THREE-year-old Lily Hartley has just started nursery school and is absolutely loving it.
But just seven months ago her family’s world was turned upside down when she was diagnosed with a brain tumour.
“It is unbelievably devastating when you find out. It is the last thing that you think anybody will tell you,’’ said her mother Clare.
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The youngster, from West Pelton, near Chester-le-Street, County Durham, needed an eight-hour operation at Newcastle’s RVI to remove the growth.
She needed a shunt to ensure the flow of brain fluid but there was a problem with the first procedure and had to undergo a second.
There then followed an anxious wait while the tumour was analysed in the United States - followed by relief at the news that it was low grade and did not require further treatment.
Lily has received a Little Star Award by Cancer Research UK to recognise her bravery in fighting the disease.
Her brother Sonny, aged fourteen months, also received one because of the time he spent on hospital visits.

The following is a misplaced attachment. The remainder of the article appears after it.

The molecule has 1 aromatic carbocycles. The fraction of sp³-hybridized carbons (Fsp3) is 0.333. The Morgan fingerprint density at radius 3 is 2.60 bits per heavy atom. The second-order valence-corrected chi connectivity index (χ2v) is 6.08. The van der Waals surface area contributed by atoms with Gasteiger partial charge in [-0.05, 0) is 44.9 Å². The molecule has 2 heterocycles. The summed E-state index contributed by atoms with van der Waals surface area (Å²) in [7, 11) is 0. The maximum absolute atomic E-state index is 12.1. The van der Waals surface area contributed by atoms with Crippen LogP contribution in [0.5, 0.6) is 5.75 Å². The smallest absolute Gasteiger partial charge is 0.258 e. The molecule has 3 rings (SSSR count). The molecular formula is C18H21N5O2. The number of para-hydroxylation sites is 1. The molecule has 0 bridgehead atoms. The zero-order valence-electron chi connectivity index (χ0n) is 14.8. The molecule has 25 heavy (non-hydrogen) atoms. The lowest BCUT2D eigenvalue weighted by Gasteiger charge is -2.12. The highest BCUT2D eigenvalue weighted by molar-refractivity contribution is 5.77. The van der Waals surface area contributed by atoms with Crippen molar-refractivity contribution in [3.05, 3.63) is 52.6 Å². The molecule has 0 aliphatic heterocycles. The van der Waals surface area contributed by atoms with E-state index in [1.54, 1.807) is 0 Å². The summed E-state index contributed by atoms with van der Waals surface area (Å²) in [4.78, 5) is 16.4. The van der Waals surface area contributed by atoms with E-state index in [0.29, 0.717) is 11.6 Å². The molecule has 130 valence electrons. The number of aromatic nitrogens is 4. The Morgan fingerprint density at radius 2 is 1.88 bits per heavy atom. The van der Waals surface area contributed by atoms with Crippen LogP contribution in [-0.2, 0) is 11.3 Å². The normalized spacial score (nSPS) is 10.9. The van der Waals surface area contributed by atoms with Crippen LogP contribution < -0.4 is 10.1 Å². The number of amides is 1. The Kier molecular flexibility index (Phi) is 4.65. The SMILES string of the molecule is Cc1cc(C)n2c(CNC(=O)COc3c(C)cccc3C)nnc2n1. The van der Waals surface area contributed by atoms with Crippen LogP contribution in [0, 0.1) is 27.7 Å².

“Three weeks before she was diagnosed she started walking like she was drunk,’’ said Mrs Hartley.
They took her to the University Hospital of North Durham where doctors believed she was suffering from a virus.
She added: “We ended up at the RVI and within 15 minutes they said she had pressure behind her eyes.
“She had an MRI scan that afternoon and we were told that she had a brain tumour.
“It was pressing on her spinal cord, which was why she couldn’t walk. She was tired and being sick."
She underwent an eight hour operation to remove the tumour, which was sent to America to be tested to see if Lily would require radiotherapy or chemotherapy.
Her dad David, an assistant golf club professional, said: “The cancer people at the RVI were perfect.’’
Lily, one of only 60 children a year in the UK to develop a brain tumour at such a young age, has now been given the all-clear but must undergo regular check-up scans.